Group 3: Unknown Role and Talent (26%)
Pete Alonso, Yordan Alvarez, Tommy Edman, Oscar Mercado, Christian Walker, Hunter Dozier, Kevin Newman, Jeff McNeil, Renato Núñez, Bryan Reynolds, Kevin Pillar, Roberto Pérez, Howie Kendrick, Mark Canha, Joc Pederson, Leury García
The first two names, Alonso and Alvarez, are the breakouts most owners desire, that power-hitting rookie. Both were dirt cheap to start the year with Kyle Tucker getting way more love. Alonso was a known option and was a late draft pick. Alvarez was an unknown going into the year but became a huge mid-season free-agent target. Finding these hitters is not impossible as several are on my Voit-Muncy list.
Group 4: Old guys. (6%)
These four and several of the disappointments had an average age of over 35-year-old. Through some comments I’ve heard over the years, I know some fantasy owners just won’t roster a hitter over 35-years-old. I assume a projection’s aging adjustment correctly evaluates the player’s talent and therefore had several shares of Choo and Santana this past season. I might be wrong in doing so. Maybe the key is to not to roster a 35-year-old in the first 15 rounds and then gamble late? Maybe it’s certain positions to shy away from. It’s a topic I’ll definitely explore on a later date.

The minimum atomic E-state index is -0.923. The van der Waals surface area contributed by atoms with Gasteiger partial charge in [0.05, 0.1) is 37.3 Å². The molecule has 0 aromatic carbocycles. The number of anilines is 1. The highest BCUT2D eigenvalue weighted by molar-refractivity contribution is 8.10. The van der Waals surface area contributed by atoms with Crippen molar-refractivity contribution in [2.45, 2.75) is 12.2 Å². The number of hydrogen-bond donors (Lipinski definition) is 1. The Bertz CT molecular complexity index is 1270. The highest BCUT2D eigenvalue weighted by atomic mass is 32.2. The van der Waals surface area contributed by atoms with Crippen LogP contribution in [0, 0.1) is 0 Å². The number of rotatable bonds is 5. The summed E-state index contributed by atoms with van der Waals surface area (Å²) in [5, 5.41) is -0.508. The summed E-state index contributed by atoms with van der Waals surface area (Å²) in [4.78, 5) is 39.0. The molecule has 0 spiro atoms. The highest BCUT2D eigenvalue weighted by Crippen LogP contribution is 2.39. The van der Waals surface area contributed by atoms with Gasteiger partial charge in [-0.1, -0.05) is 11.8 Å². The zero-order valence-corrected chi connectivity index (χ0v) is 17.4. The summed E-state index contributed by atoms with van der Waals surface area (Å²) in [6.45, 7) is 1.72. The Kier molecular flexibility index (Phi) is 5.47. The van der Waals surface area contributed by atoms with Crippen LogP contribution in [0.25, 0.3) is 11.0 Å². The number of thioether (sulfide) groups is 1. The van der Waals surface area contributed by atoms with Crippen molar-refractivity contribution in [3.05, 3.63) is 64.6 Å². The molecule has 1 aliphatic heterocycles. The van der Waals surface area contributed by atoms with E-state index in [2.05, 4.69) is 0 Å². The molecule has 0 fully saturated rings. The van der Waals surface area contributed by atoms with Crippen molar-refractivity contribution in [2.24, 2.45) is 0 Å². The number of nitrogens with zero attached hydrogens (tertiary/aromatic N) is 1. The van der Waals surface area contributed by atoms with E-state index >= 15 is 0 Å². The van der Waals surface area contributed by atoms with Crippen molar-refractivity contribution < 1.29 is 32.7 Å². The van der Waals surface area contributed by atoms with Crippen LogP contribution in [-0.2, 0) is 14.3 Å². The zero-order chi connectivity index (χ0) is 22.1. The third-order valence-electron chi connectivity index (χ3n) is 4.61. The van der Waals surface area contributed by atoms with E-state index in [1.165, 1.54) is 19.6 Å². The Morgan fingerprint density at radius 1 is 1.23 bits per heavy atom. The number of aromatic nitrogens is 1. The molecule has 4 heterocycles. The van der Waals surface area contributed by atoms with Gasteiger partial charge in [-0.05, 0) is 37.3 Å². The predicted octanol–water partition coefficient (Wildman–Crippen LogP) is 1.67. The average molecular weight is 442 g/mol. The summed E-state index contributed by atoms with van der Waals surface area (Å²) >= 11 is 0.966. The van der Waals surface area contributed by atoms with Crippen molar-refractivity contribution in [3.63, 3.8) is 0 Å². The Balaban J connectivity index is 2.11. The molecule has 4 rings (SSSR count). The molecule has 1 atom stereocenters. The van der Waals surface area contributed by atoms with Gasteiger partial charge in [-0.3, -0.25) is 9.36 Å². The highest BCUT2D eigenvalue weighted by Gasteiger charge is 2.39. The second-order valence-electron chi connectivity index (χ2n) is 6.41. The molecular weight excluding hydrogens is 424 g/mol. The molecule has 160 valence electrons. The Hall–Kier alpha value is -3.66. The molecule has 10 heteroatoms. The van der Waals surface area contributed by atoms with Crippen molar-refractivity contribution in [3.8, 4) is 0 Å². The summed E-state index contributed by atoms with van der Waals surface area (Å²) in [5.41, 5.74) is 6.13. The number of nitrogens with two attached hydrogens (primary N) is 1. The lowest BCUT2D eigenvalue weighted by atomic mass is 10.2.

Of all the breakouts which happened, 88% were either old, on a new team, rebounding, or with an unknown future. Check all the preseason lists for breakouts and few will meet these requirements. Instead, most lists will contain hitters from the final 12%. Experts hoping average to great hitters over performing.
Group 5. Average to above-average hitters over performing (i.e. breaking out). (12%)
Just four good hitters (3%) crushed their preseason cost. Simply, the breakouts aren’t going to happen early in a draft. Don’t expect stars to provide a ton of value and possibly it’s best to not aim for the upside and instead, try to limit the downside early on in drafts.
I know there is a ton of information to digest especially since most of it goes against some owners’ core beliefs. I’m still processing the data myself. For now, it’s a good baseline discussion with the bust hitters being the next group to go under the microscope.
|PlayerName||Outperformed ADP||Rookie||2nd year||Disappointment in 2018||Unknown Role||Position filled with suspect talent||Position filled with average or better player|
|PlayerName||New Team||No belief in previous breakout||Below average (AAAA)||Average player||Above average||Over 30|
Jeff, one of the authors of the fantasy baseball guide,The Process, writes for RotoGraphs, The Hardball Times, Rotowire, Baseball America, and BaseballHQ. He has been nominated for two SABR Analytics Research Award for Contemporary Analysis and won it in 2013 in tandem with Bill Petti. He has won three FSWA Awards including on for his MASH series. In his first two seasons in Tout Wars, he's won the H2H league and mixed auction league. Follow him on Twitter @jeffwzimmerman.